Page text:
Celebrity Chef Was Once a Secret Mafia Soldier

A celebrity chef who once ruled the peaks of New York City‘s restaurant scene has admitted to being an active member of the Gambino crime family and committing shocking crimes at the height of his powers in the 1980s and 90s.

David Ruggerio, 59, who once ran the kitchens of top Manhattan restaurants La Caravelle, Maxim’s and Le Chantilly, came clean with the shocking admission in an interview with Vanity Fair published on Thursday.

Ruggerio — a former Food Network star who largely dropped out of sight after a 1998 arrest on credit card fraud charges — admitted in the interview to a staggering range of mob crimes, including heroin dealing, truck hijackings, loan-sharking, bookmaking, extortion, and even participating in gangland murders.

As he lived a secret double life, few realized that he was actually blood related to the ‘boss of bosses’ Carlo Gambino — though the FBI was not unaware of his ties, particularly after he hosted the ‘Teflon Don’ John Gotti’s 50th birthday party in Maxim’s luxurious dining room.   

Now, though he refuses to speak about the crimes of any other living mafioso, Ruggerio is breaking the seal of omerta, the mob’s code of silence, saying he regrets his life of crime.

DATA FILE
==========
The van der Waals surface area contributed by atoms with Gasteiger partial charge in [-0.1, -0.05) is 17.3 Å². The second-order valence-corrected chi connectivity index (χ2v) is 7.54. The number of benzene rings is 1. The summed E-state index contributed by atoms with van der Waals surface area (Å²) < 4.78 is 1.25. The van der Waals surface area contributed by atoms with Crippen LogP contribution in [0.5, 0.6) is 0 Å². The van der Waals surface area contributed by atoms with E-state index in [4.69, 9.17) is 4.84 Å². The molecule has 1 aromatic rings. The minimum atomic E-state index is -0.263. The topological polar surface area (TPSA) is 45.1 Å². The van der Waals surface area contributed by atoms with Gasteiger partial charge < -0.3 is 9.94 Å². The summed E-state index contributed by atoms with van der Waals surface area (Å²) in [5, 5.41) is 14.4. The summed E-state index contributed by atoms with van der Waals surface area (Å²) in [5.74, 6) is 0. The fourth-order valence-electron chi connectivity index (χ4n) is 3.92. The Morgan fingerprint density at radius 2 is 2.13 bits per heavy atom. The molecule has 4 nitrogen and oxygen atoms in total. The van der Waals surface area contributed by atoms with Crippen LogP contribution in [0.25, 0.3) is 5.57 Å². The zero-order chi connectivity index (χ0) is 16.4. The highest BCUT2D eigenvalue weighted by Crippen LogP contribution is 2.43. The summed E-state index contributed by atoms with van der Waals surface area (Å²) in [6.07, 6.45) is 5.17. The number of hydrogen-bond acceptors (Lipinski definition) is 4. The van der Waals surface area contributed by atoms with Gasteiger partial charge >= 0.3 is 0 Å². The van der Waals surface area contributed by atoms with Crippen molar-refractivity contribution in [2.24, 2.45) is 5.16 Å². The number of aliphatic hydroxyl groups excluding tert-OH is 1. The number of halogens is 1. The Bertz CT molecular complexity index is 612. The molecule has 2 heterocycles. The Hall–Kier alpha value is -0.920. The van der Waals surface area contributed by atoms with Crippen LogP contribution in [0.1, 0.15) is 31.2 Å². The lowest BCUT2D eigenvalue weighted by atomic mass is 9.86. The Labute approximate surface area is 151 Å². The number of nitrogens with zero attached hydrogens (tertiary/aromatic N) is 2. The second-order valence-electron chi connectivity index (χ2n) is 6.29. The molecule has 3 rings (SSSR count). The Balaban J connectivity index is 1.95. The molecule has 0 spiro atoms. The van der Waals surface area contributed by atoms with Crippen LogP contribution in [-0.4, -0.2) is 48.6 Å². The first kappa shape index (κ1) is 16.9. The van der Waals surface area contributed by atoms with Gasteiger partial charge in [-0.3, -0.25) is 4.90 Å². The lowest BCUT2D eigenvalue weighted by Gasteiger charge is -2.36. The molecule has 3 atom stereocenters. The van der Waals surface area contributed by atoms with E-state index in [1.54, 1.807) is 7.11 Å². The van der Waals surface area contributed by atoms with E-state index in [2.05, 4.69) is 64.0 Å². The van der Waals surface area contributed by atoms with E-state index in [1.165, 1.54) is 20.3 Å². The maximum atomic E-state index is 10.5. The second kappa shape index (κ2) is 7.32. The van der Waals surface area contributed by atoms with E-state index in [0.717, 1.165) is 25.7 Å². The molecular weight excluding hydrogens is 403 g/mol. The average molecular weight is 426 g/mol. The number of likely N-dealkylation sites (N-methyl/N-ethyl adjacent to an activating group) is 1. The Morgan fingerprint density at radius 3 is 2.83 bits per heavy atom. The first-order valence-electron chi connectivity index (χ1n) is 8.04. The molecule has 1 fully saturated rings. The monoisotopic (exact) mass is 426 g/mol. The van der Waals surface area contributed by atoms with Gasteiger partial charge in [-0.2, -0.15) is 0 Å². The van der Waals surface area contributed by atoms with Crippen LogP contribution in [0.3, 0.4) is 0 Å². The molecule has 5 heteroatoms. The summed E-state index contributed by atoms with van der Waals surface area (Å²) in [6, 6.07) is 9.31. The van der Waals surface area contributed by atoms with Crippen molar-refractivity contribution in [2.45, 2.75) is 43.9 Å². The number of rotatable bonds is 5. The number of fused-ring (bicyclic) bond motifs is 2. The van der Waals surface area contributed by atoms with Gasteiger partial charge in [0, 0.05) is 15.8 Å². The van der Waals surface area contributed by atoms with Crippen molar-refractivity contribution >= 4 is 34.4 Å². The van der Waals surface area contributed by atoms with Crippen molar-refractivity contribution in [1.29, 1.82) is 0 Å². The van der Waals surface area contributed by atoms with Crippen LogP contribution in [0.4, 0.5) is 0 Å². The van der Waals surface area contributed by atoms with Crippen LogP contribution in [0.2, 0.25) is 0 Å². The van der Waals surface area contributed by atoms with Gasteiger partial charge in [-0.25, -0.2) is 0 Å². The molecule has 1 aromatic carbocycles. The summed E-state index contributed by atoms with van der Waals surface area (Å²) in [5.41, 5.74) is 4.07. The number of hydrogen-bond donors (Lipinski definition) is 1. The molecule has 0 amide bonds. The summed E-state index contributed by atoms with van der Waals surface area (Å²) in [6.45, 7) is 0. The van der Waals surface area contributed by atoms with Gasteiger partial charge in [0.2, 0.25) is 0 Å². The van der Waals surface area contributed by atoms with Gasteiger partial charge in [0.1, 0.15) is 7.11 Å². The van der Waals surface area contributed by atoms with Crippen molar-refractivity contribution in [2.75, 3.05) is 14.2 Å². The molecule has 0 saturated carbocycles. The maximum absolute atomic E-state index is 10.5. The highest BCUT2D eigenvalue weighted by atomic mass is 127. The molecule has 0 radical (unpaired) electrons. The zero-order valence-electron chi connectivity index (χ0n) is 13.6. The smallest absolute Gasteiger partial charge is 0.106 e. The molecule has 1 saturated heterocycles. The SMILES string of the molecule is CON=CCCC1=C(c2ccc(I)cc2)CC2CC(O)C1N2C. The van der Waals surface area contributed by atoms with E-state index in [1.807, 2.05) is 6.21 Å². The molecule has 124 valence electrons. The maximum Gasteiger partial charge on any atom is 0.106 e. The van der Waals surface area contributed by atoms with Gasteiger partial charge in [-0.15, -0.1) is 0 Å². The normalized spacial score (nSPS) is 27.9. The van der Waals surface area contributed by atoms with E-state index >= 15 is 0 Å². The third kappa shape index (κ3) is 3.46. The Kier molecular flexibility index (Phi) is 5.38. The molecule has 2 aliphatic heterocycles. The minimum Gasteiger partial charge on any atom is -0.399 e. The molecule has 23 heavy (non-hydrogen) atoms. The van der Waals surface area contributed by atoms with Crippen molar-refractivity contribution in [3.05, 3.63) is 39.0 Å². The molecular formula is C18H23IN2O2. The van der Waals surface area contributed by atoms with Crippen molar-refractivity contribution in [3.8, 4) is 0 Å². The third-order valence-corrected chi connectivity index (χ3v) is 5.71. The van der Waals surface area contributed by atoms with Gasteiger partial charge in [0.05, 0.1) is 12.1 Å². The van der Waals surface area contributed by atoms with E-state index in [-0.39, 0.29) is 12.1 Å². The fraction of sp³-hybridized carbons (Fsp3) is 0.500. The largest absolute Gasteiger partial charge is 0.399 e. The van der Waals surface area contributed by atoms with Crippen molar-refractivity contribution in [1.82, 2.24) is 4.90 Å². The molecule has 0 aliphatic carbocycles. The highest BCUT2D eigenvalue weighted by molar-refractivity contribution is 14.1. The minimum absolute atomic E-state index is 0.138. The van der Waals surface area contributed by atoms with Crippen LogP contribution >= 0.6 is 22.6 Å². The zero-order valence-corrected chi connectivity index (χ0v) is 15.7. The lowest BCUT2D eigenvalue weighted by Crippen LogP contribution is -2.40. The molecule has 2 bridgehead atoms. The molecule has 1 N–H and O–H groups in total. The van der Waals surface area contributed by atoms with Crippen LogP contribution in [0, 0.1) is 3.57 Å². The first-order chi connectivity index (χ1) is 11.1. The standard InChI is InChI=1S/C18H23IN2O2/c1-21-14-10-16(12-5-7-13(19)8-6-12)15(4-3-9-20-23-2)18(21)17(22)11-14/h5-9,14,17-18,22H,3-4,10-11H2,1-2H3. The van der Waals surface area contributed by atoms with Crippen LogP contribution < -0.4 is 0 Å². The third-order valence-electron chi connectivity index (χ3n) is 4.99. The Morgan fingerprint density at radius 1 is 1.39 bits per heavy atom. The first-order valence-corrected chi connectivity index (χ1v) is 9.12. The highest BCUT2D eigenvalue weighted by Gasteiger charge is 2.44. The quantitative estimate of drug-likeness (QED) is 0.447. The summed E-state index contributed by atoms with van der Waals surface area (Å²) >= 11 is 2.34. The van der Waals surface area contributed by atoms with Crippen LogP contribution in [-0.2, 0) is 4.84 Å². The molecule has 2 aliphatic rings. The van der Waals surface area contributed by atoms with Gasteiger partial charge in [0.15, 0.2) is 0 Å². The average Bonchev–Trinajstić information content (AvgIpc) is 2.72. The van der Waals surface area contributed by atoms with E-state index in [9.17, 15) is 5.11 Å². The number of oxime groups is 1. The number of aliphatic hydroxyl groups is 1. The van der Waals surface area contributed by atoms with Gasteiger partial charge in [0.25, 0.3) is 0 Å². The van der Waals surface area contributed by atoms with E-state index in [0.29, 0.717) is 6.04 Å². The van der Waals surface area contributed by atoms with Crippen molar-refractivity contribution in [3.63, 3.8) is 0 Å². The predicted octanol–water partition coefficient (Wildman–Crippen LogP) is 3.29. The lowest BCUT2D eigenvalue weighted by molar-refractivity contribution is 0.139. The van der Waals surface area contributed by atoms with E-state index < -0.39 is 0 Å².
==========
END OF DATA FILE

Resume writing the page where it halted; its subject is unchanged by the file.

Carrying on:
‘I wouldn’t have wished my life on anyone. I hate to sleep. The nights are very long and filled with nightmares,’ he told Vanity Fair. ‘I didn’t want to be a criminal. I want you to understand that. I loved being a chef.’ 

Though it was not widely known, Ruggerio had ties to the Gambino family from his birth in 1962 in Brooklyn. 

Ruggerio’s birth name was Sabatino Antonino Gambino, and his Sicilian-born father Saverio Gambino was cousin to notorious mob boss Carlo Gambino.

‘I was living two lives,’ Ruggerio said in the interview.   

Ruggerio said that in 1977, when he was just a teenager, his father took him to Sicily to become a ‘made man’. 

He recalled that the ceremony took place in the basement of a café in Castellammare del Golfo, his family’s ancestral village, where a man used a needle to tattoo a fiery cross on his right shoulder, along with the words Uomo de Fiducia, Italian for ‘man of trust’.

The most shocking confessions in the lengthy article concern several mob murders that Ruggerio says he participated in.

He said that in March 1978, he helped Gambino capo Egidio ‘Ernie Boy’ Onorato torture and kill a 56-year-old Genovese and Colombo associate named Pasquale ‘Paddy Mac’ Macchirole at a tire repair garage in Yonkers, New York. 

Ruggerio said they left Macchirole’s corpse in a car trunk in Brooklyn. Contemporary reporting confirms that police found Macchirole’s body in March 1978.

‘Ernie was younger than my father and weighed about 155 pounds, but he was the most ruthless gangster I ever saw,’ Ruggerio told the magazine. 

In another shocking incident in the summer of 1980, Ruggerio says that he watched as Onorato beat his friend Joey ‘Skeetch’ Cannizzaro, a 22-year-old aspiring comedian, with a lead pipe.

Ruggerio said that Onorato, who died in 1999, was enraged because Cannizzaro had circumcised himself to please a Jewish girlfriend and was wearing his severed foreskin on a gold chain around his neck.